Keywords: Lactococcus lactis, Amino acid, Transport, Resting cells, Radiolabelled

Materials and Reagents

  1. L. lactis cells
  2. Whatman, Protran® BA85 Nitrocellulose Membranes (2.5 cm diameter, 0.45-μm-pore-size nitrocellulose filter ) (Sigma-Aldrich, catalog number: Z670634)
  3. LiCl
  4. K2HPO4
  5. KH2PO
  6. 14C-labelled amino acids (PerkinElmer)
    Note: stock solutions typically contain 50-100 mCi/ml corresponding to 100 to 500 μM concentrations.
  7. Scintillation fluid (e.g. Emulsifier Scintillator Plus, Packard Bioscience)
  8. 100 mM potassium phosphate (KPi) pH 5.8 buffer at 4 °C (see Recipes)
  9. KPi containing 0.2% glucose at 4 °C (see Recipes)

Equipment

  1. Filtration setup (e.g. Ten-place filtration manifold, catalog number: FH225V)
  2. Vacuum pump
  3. Thermostat water bath with magnetic stirrer
  4. Liquid scintillation analyser (e.g. Tri-Carb 2000CA, Packard Instruments)
  5. Glass tubes (10 x 75 mm)
  6. Tweezers
  7. Magnetic stirring bars
  8. Timer
  9. Vortex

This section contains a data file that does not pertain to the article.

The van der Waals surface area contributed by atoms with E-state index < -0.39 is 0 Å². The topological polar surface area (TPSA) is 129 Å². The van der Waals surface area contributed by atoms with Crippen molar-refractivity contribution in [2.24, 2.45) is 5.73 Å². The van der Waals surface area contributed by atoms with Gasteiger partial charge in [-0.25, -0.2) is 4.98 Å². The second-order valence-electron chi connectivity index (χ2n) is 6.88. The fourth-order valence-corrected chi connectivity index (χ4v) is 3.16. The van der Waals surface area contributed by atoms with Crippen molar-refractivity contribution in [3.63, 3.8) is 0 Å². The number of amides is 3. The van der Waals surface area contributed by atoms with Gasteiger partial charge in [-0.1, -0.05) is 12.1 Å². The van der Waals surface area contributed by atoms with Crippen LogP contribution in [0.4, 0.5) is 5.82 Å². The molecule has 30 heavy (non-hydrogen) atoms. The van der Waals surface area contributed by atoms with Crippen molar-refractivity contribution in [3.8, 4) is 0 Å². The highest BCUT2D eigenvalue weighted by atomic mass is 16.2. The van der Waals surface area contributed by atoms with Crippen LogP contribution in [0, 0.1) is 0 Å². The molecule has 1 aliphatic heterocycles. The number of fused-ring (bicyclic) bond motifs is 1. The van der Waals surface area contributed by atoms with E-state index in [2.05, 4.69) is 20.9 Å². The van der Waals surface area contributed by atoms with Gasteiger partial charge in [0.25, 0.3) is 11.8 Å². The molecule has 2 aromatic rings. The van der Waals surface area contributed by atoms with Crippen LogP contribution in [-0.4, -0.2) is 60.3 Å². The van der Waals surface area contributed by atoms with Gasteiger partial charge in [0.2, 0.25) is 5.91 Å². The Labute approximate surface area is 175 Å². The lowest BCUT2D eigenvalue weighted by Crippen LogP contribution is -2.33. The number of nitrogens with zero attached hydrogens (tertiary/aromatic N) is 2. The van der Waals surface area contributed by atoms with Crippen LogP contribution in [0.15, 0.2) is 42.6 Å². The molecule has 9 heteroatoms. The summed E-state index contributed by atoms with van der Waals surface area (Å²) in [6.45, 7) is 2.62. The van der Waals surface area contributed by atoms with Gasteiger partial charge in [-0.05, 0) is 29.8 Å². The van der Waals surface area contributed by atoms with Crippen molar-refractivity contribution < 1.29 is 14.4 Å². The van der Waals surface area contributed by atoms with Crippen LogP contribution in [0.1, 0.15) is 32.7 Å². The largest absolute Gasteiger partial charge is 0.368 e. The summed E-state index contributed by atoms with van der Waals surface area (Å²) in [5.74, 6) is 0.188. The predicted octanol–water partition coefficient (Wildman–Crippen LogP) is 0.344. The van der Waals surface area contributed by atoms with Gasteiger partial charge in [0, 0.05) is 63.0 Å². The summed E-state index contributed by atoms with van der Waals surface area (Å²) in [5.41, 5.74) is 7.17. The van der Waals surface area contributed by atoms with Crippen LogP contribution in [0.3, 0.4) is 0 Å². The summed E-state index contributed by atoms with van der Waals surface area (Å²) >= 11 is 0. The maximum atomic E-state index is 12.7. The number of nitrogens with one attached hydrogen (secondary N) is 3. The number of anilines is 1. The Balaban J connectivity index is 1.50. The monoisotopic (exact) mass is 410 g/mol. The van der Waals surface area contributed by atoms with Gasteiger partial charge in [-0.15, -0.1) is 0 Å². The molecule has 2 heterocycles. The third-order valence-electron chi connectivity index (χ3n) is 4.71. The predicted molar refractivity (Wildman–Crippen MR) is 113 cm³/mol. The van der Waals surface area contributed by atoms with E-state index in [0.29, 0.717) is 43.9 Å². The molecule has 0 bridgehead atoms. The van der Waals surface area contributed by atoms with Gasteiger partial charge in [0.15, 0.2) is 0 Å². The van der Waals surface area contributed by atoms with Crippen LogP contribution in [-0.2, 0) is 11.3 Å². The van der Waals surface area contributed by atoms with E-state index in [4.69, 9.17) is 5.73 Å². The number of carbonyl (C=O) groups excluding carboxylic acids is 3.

Procedure

  1. L. lactis cells harvested in the late exponential growth phase between OD660 of 0.6 and 1.0, washed and resuspended to OD660 of 2 in potassium phosphate (KPi) buffer, kept on ice.
  2. Homogenize cell suspension by briefly vortexing.
  3. Distribute alliquotes of 100 μl of the cell suspension over 5 glass tubes. Keep on ice.
  4. Incubate one of the tubes for 5 min at 30 °C under continuous stirring.
  5. Mount filter in setup and apply vacuum.
  6. At t = 0, add 1 μl of the 14C-labelled amino acid stock solution to the cells in each of the five tubes giving 1-5 μM concentrations.
  7. At each of the time points t = 0.5, 1, 2, 4 min, add 2 ml of ice cold 0.1 M LiCl  and filtrate cells over the nitrocellulose filter. For most amino acids these four time points cover a complete uptake curve. Occasionally, other time points may have to be selected.
  8. Immediately rinse tube with another 2 ml of 0.1 M LiCl and filtrate over the same filter.
  9. Remove vacuum, and transfer filter with tweezer to a 2 ml Eppendorf tube and put a new filter back to the filtration setup for the next sample.